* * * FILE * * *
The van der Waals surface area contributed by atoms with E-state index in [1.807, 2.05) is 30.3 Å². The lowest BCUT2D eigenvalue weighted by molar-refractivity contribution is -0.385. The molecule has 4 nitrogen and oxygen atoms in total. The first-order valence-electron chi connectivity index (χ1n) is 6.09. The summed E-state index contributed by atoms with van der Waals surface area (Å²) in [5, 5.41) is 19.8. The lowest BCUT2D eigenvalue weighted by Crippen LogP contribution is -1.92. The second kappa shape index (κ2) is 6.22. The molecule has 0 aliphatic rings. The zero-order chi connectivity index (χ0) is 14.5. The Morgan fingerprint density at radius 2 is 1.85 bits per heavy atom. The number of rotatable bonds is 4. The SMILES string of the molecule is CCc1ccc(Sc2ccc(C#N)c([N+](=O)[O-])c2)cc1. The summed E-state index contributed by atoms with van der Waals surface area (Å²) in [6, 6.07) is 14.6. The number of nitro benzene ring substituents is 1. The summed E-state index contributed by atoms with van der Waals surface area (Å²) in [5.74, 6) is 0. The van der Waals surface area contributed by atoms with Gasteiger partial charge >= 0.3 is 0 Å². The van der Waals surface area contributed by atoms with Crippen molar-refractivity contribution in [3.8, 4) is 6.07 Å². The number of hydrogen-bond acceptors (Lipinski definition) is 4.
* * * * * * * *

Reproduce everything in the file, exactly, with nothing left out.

The van der Waals surface area contributed by atoms with E-state index in [1.807, 2.05) is 30.3 Å². The lowest BCUT2D eigenvalue weighted by molar-refractivity contribution is -0.385. The molecule has 4 nitrogen and oxygen atoms in total. The first-order valence-electron chi connectivity index (χ1n) is 6.09. The summed E-state index contributed by atoms with van der Waals surface area (Å²) in [5, 5.41) is 19.8. The lowest BCUT2D eigenvalue weighted by Crippen LogP contribution is -1.92. The second kappa shape index (κ2) is 6.22. The molecule has 0 aliphatic rings. The zero-order chi connectivity index (χ0) is 14.5. The Morgan fingerprint density at radius 2 is 1.85 bits per heavy atom. The number of rotatable bonds is 4. The SMILES string of the molecule is CCc1ccc(Sc2ccc(C#N)c([N+](=O)[O-])c2)cc1. The summed E-state index contributed by atoms with van der Waals surface area (Å²) in [6, 6.07) is 14.6. The number of nitro benzene ring substituents is 1. The summed E-state index contributed by atoms with van der Waals surface area (Å²) in [5.74, 6) is 0. The van der Waals surface area contributed by atoms with Gasteiger partial charge >= 0.3 is 0 Å². The van der Waals surface area contributed by atoms with Crippen molar-refractivity contribution in [3.8, 4) is 6.07 Å². The number of hydrogen-bond acceptors (Lipinski definition) is 4.